‘Syria chemical footage’ revealed as pressure mounts within US ahead of vote
The outcome of the voting next week is far from certain. Obama’s administration and legislators advocating military action are flying in the face of a war-weary American public, more than half of whom are against being drawn into yet another Middle Eastern war, a Washington Post-ABC News poll showed.
Opponents are vocal and are bombarding their representatives with emails and phone calls demanding that they oppose the possible aggression. For some members of Congress voter pressure is decisive, like Michael Grimm who initially supported the Syrian intervention, and then flip-flopped.
Another pro-strike lawmaker, Brad Sherman, told the Washington Post: “I don’t know a member of Congress whose e-mails and phone calls are in favor of this”.
The last weeks have also seen a series of anti-war rallies both in the US and in some other countries. Activists in New York were carrying signs which read, "No more wars for corporate profit" and "Cut the Pentagon, not food stamps.”
The activist group MoveOn.org seeks to bolster the trend by airing a 30-second ad, which calls on Americans that they should petition Congress, unless they want another Afghanistan or Iraq. "Don't lead us down this road again," the commercial says.
MoveOn says the ad will air this week on MSNBC, with a heavier rotation around Obama's planned address to the nation Tuesday night, in which he is to explain his position on Syria.
Drums of war
Lobbyists from the pro-attack camp are also gearing up. The influential American Israel Public Affairs Committee will deploy hundreds of activists next week to promote military action.
"We plan a major lobbying effort with about 250 activists in Washington to meet with their senators and representatives," an AIPAC source told Reuters on Saturday.
Moves to sway public attention from the ramifications of attacking Syria to the moral duty of doing so are coming through other sources as well. CNN aired footage on Saturday of the alleged Syrian government sarin gas attack.
Warning: GRAPHIC video
The news network stressed that it could not verify that the
graphic images of people, who appear to have been poisoned with a
nerve agent, were indeed those caused by the apparent chemical
weapon attack on August 21. But the footage in various videos had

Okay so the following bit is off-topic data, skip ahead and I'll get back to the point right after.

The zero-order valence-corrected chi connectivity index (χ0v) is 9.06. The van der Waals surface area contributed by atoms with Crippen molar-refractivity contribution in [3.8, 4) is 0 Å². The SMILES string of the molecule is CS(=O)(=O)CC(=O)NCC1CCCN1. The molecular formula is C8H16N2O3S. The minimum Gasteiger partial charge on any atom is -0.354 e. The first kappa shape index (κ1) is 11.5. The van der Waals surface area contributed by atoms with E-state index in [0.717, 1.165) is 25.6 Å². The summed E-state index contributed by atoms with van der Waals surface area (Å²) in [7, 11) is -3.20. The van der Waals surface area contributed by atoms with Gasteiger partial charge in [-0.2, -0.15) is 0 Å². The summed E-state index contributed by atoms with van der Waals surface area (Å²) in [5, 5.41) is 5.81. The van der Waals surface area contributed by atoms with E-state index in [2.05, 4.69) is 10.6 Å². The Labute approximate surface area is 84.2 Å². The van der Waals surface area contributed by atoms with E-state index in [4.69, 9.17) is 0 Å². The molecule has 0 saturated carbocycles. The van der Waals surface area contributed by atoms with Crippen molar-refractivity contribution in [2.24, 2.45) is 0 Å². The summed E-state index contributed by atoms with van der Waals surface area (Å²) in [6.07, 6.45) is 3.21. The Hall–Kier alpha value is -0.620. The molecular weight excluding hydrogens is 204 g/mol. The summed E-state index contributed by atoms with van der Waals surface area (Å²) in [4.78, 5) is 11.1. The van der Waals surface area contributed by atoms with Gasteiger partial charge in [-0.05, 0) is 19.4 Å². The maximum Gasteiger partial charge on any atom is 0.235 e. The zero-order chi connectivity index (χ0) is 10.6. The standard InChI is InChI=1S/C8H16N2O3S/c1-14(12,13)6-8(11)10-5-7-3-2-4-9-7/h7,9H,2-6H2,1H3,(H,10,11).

been shown to select members of Congress on Thursday by the Obama
administration, which said the intelligence community had
provided them and confirmed their authenticity.
Many of the videos were among those uploaded to the Internet in the wake of the incident.
"That video will sensitize the American people that this isn't just an intervention, that this is a military strike to stop that type of atrocity," former US Ambassador to the UN Bill Richardson told CNN.
The US insists that the government of Syrian President Bashar Assad is responsible for the attack, which, Washington estimates, killed more than 1,400 people near Damascus. The view was publicly shared by countries like Turkey and Saudi Arabia, which support US military action against Syria, as well as by many EU counties that also blame Damascus, but are hesitant to embrace military action.
However, other countries, including Russia and China, are doubtful. Russia’s President Putin stated in unambiguous terms that Moscow believes the August 21 killings to be a provocation by the rebel forces, which is aimed at dragging America into the Syrian war.
Obama said in March that use of chemical weapons by Assad’s troops would be a red line, after which the US would be compelled to act. The deadly August incident came just as a team of UN inspectors were investigating cases of previous alleged use of chemical weapons in Syria.
Suspicions that the latest chemical deaths could be a false flag operation were earlier used by a group of former US military and intelligence professionals, including former NSA Senior Executive and whistleblower, Thomas Drake. The intelligence assessment, which the White House released to back its accusations against the Assad government, has been fixed around policy rather than based on facts, they said in a letter to Obama.
They add that as early as August 13-14 the Syrian rebels were instructed to prepare “a major, irregular military surge” with a major escalation in the conflict expected. They were told that a war-changing bombing of government forces was coming and received large amounts of weapons, and that they would need to exploit the opportunity, the letter said.
“We choose to assume that you have not been fully informed
because your advisers decided to afford you the opportunity for
what is commonly known as ‘plausible denial,’” the authors
say, adding that they believe that President George W Bush was
placed in a similar position, when he decided to attack Iraq over
what later proved to be false information concerning Saddam
Hussein’s possession of weapons of mass destruction.